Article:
- Our team flew from Sydney to Hong Kong in Qantas Business Class, on their way to Manila.
- They dissect the Qantas Business Class lounge and flight experience.
- See a detailed comparison of gluten-free versus standard Qantas Business Class inflight meals.
- Airline: Qantas
- Flight number: QF 127
- Route: Sydney to Hong Kong
- Duration: 9 hours
- Cabin: Business Class
- Cabin configuration: 2-2-2
- When: 23rd March 2019
- Cost: 60,000 QFF points + $93 taxes and charges
- Aircraft: A380
- Seat number: 17E & 17F
- Overnight flight: No
- Meal included: Yes
- Amenity kit provided: Yes
- Headphones provided: Yes
- Pyjamas provided: No – it was a daytime flight
- Baggage: Up to 40kg cabin baggage included
- Other: USB charging station between seats
Here at Credit Card Compare, we don’t just talk the talk about the best ways to use credit cards for earning and redeeming rewards points. As a business we also walk the walk, turning the Qantas points we earn with our business credit cards into real cost savings which have a positive impact on our bottom line.
We have a dedicated data management, systems development and customer service team based in the Philippines, and we aim to meet with them in person at least once every three months. So seven weeks out from our planned trip from Sydney to Manila, Caren Ng (our Marketing Executive) and I started searching for award seats we could pay for with Qantas points.
Booking the flight
After only one week of searching online, we found seats we could pay for with points by going via Hong Kong – two Business Class seats on the same flights, meaning that we could travel together the whole way.
Yes, this was still six weeks out from our travel dates, and the timing of the flight would see us rising before dawn and arriving quite late at night, after the relatively short two-hour connecting flight from Hong Kong to Manila. But we knew from previous experience that when you find two Business Class award seats that meet your requirements, you need to snap them up quickly before they disappear.
The online booking process at Qantas was straightforward and error-free.
The SYD-HKG leg required 60,000 points and the HKG-MNL leg 26,000 points. So the total cost per person was 86,000 points plus $245 in cash for taxes and charges.
Even a direct Qantas Business Class flight from Sydney to Manila, six weeks out from departure, would normally cost $2,613 for a Business Sale fare (or $4,293 for a Business Flex) so we were getting at least 2.7 cents in value for each QFF point, and possibly as much as 4.7 cents. That’s way better than the 1.5 to 1.9 cents value per point you might typically get for a Qantas short-haul Economy Class flight.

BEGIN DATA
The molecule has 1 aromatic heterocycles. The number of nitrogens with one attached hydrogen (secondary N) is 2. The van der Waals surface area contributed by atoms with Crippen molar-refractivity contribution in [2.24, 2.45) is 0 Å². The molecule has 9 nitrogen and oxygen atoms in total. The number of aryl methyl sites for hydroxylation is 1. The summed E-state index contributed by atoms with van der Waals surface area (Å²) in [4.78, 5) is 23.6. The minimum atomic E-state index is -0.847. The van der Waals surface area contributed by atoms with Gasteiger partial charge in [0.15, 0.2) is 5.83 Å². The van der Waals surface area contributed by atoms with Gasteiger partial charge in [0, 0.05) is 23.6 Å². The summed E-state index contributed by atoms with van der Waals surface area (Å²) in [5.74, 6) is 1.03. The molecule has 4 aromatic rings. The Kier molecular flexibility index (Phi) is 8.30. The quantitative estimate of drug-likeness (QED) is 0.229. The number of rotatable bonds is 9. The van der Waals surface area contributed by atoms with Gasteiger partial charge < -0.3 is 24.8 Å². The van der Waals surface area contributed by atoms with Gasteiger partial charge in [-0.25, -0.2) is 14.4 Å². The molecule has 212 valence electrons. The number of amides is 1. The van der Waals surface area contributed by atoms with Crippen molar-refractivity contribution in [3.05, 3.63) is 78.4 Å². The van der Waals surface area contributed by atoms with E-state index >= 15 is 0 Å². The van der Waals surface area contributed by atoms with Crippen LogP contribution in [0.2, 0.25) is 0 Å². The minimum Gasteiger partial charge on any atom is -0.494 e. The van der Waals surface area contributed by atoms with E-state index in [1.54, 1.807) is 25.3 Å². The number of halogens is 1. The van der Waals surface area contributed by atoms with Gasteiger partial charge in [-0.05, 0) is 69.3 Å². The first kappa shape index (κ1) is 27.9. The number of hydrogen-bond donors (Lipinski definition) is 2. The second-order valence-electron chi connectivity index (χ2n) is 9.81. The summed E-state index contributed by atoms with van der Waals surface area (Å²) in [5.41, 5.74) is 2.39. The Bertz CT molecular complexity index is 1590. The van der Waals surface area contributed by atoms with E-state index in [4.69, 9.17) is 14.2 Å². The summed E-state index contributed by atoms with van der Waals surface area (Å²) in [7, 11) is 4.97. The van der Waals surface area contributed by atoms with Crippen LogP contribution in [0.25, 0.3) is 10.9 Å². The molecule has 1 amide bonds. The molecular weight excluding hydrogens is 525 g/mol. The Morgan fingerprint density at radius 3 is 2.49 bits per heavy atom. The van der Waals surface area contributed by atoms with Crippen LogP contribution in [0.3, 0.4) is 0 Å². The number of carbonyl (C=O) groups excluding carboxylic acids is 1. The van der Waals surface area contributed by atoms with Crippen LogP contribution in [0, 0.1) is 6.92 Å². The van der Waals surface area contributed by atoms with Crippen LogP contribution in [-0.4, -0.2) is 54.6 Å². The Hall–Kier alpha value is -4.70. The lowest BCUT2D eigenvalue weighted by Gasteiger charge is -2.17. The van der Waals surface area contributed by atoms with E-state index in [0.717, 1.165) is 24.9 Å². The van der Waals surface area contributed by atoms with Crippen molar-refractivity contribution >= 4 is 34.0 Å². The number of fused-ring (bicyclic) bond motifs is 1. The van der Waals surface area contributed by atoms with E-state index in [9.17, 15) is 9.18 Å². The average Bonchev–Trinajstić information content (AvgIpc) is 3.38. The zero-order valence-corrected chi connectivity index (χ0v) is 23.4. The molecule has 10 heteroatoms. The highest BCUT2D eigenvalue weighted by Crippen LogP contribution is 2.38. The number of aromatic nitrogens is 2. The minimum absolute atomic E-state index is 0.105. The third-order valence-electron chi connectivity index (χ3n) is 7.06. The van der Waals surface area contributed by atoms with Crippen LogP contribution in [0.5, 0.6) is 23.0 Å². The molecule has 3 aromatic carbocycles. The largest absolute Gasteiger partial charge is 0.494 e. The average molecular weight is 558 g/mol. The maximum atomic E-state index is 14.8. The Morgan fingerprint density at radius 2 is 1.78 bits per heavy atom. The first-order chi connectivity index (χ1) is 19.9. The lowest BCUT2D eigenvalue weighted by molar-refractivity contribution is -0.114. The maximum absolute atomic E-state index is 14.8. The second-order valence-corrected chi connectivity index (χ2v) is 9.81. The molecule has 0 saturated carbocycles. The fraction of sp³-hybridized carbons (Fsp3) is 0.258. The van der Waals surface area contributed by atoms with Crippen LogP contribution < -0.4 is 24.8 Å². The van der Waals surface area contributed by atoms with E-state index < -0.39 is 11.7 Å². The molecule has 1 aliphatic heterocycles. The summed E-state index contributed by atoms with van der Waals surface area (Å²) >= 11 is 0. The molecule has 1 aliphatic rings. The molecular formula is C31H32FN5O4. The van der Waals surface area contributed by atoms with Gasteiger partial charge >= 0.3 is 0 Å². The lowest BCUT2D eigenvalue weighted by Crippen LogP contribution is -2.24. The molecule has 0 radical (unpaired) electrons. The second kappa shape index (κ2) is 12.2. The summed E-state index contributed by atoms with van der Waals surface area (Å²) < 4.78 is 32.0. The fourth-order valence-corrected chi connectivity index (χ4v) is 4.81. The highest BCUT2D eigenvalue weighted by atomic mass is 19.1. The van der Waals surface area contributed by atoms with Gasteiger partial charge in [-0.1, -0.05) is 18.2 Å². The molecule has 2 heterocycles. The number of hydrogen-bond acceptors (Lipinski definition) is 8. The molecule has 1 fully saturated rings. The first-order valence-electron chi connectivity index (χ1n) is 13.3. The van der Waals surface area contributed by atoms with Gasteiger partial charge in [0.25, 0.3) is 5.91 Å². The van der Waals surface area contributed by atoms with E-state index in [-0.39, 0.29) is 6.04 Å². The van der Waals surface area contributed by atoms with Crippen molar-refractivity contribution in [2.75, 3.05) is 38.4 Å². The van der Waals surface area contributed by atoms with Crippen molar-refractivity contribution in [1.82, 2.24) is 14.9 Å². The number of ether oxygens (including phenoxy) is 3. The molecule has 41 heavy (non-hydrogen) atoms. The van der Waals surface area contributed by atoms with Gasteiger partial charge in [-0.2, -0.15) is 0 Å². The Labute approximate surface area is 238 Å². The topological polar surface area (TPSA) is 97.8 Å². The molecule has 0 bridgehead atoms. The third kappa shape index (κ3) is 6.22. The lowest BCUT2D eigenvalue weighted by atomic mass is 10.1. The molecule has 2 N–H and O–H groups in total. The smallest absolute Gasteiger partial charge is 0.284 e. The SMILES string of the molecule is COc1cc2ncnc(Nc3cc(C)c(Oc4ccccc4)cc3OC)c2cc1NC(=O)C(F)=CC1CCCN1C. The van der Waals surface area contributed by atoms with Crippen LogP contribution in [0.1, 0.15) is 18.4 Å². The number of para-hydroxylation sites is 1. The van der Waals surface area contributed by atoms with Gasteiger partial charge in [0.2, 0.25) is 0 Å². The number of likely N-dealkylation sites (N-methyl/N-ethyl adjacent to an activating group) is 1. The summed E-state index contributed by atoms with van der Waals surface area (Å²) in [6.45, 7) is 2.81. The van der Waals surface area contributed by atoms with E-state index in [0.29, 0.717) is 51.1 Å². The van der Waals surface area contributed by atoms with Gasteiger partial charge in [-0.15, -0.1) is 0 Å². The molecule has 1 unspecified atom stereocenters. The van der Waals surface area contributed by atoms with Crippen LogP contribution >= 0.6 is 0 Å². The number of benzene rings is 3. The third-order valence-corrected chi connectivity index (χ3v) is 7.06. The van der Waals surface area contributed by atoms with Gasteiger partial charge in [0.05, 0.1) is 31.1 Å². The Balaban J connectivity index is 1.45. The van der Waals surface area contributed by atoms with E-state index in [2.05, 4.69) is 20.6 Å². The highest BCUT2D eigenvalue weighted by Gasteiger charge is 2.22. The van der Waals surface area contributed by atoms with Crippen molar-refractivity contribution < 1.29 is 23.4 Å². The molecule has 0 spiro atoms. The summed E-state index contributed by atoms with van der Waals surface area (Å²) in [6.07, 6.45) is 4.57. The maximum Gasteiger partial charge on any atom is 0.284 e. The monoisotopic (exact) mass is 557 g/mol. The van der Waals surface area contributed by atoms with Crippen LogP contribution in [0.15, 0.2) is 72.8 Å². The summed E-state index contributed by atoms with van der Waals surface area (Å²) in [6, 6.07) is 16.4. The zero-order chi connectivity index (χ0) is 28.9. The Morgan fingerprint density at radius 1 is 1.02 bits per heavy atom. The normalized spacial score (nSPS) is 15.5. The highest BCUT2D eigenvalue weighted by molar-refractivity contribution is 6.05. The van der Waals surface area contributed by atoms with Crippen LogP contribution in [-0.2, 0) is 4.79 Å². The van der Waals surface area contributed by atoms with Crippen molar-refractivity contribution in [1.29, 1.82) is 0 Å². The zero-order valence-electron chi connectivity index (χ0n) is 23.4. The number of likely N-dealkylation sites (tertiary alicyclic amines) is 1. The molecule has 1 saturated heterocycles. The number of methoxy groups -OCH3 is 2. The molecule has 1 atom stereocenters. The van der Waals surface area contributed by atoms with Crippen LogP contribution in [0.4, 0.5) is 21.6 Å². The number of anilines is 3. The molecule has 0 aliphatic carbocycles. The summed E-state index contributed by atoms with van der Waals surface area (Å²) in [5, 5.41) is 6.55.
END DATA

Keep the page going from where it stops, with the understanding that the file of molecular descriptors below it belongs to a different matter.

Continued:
The Qantas Business Class lounge experience at Kingsford Smith
After a 4.30 am start (to get to the airport the recommended three hours before our 9 am flight) we hit the Qantas Business Class Lounge at Sydney International Airport at 6 am. It was very quiet, and in our tired state we felt pleased to be accessing an area that offered relaxation and seemed pretty special at first.
But as we passed further into the lounge, that impression began to wear off: it’s all fairly standard – certainly not luxurious – and even a bit run down in parts.
Some areas of the floor, for example, looked as if they could do with a vacuum – not what you expect in a Business Class lounge. Compared with its rather grand Qantas counterpart in Singapore, it’s merely functional, a good place to escape the hustle and bustle of the main airport (and avoid duty-free shopping temptations) while scoring a free meal.
Honestly, at that time of day, the airport was pretty quiet so it wasn’t such an enormous contrast.
Lounge food and beverage options
There was a fairly average self-service ‘airport food’ selection (no à la carte service), not as extensive or fresh-looking as we’ve sometimes had in Sydney’s Qantas Business Class domestic lounge.
All the usual suspects were there if you were thirsty – coffee, tea, juice, water, and even beer and wine at 6am. Neither beer nor wine was going to tempt us at that hour, but it was interesting to see that there were no fancy wines – just standard offerings.
Lounge bathroom amenities